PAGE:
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You Can Develop Good Leaders

February 1, 2013 7 minute Read by Patrick Kobler

Written By: Kerry Moll and Patrick Kobler                        

Can great school leaders – the types of principals who refuse to make excuses and find ways to develop a positive school culture that is suited to raise student achievement - be made? This central question framed a solutions-orientated Alliance to Reform Education Leadership (AREL) roundtable on the importance of school leadership, hosted by President Bush this past Thursday. With an array of education leaders present - including former Secretary of Education Rod Paige, co-founder of KIPP Mike Feinberg and Houston ISD Superintendent Dr. Terry Grier – the answer was a resounding yes. Prior to his hosting a discussion on school leadership, President Bush met with teachers, staff and students at KIPP Intrepid and KIPP Explore Academies. Meeting with an 8th grade world studies class, President Bush imparted upon a group of “KIPPsters” that they had to always keep learning – a wise piece of advice that will surely stay with the middle schoolers as they mature into adulthood. Practicing what he preached, President Bush was eager to learn from the principals at the roundtable representing Houston ISD, KIPP and YES Prep, about how we can make great schools leaders.  Engaging for over an hour, President Bush and discussion participants left the meeting with a clear idea on how to empower the next generation of school leaders.  Below are some key takeaways. Find the Right People Referencing what he calls the “shrug test” KIPP co-founder Mike Feinberg spoke to the importance of finding the right individuals to lead America’s schools, as a first step in empowering America’s next generation of school leaders.  Feinberg explained that great leaders will look past the excuses – poverty, family problems, being handed unprepared students, to name a few - and find ways to raise student achievement.  These are the individuals schools need to identify early as leaders and support their growth.  These are the individuals who will create cultures of achievement throughout our Nation’s schools.  These are also the individuals who will ultimately impact the success rate of our country’s students. Above all, potential school leaders must have the courage to believe all students can learn.  A vital characteristic Dr. Grier eloquently referred to as “the most important characteristic” of a school leader.  Frank Cush, the school leader of KIPP Explore, embodied Dr. Grier’s sentiments as he shared his belief “if there’s no struggle, there’s no progress” while reflecting on his own growth as a school leader. Continuing on the theme of courage, Brad Leon shared Teach For America’s ability to find individuals with the belief set necessary to impact all of our Nation’s students.  The courage of TFA corps members, he believes, is a major reason why Teach for America continues to create “a force of leaders” with over 700 alumni being in the principalship role to date. Whether leading a charter or school, being a leader of Teach For America or Houston ISD, there was mutual agreement on the need to find individuals with the courage necessary to lead. Create the Right Principal Preparation Programs Hearing from an array of principals and district and charter officials, it became apparent during the roundtable that we need to better prepare our Nation’s school leaders to be the change agents needed in America’s schools.  According to Sehba Ali, Superintendent for KIPP Houston, this can be accomplished by finding a balance between academic preparation and real-life preparation.  Marla McNeal-Sheppard, once awarded Houston ISD’s middle school principal of the year award, charged education leadership programs to “develop programs that put principals into the work.” A model for the next generation of education leadership preparation programs is Rice University, which combines its degrees in Educational Leadership with its M.B.A. programs.  Graduates of this program who go on to become school leaders, “sit next to business leaders” according to Steve Khadam, principal of KIPP Intrepid. A real-world and business minded approach to preparation for school leaders can be a huge factor in the success of a future principal. Provide the Right Mentoring The school leadership roundtable believed that principal training should not end upon one’s graduation. Eldridge Gilbert, principal of YES! Prep North Forest, explained that having, “a great leader beside you to help you learn” is imperative to a new principal’s success.  KIPP weaves this belief into its principal training providing first year school leaders like Steve Khadam “a coach for the entire first year” and then on-going and lifelong professional development. Building upon President Bush’s sentiment to the KIPPsters that one should never stop learning, the principals, superintendents and leaders in education put forth that the same philosophy applies to creating great school leaders, capable of significantly raising student achievement. What began with a school visit, ended with a vision to better recruit, prepare, mentor and empower the next generation of school leaders, a position Dr. Grier stated was perhaps, “the most difficult position in education.”  President Bush told a group of 8th graders that they should always keep learning.  This same advice can be applied to the current state of education, as we must learn from the best programs, districts and principals on how to produce great school leaders.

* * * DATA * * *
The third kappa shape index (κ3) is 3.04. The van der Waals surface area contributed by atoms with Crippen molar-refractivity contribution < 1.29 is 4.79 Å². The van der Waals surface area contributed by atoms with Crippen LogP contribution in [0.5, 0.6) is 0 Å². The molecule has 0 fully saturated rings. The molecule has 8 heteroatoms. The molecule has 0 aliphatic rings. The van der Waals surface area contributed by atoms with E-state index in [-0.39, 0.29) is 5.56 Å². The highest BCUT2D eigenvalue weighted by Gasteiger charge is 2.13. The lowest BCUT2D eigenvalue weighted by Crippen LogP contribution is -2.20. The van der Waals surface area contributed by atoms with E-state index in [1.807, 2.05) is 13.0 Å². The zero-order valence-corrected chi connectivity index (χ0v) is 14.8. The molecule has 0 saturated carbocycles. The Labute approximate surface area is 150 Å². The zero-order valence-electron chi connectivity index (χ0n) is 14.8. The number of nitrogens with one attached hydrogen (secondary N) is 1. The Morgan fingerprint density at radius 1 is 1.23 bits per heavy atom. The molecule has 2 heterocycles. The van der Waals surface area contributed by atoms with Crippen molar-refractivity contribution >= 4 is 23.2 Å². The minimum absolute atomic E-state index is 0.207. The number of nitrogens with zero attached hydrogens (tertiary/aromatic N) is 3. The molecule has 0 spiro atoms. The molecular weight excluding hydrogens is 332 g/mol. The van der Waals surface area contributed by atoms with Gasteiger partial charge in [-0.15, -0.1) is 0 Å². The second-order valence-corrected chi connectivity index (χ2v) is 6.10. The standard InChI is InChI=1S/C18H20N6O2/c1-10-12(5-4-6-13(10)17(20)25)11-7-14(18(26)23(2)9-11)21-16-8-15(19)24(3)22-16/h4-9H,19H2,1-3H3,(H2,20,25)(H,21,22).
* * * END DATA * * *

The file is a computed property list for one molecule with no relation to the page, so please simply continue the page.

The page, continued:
Be sure to check out The Bush Center’s Education Reform Blog next week for an additional article on the Houston School Leadership Roundtable that will focus on the state and district conditions necessary for principals to be successful. This blog was written by Dr. Kerry Moll, Director for The Alliance to Reform Education Leadership (AREL) at the George W. Bush Institute, and Patrick Kobler, Program Coordinator for The Alliance to Reform Education Leadership (AREL) at the George W. Bush Institute.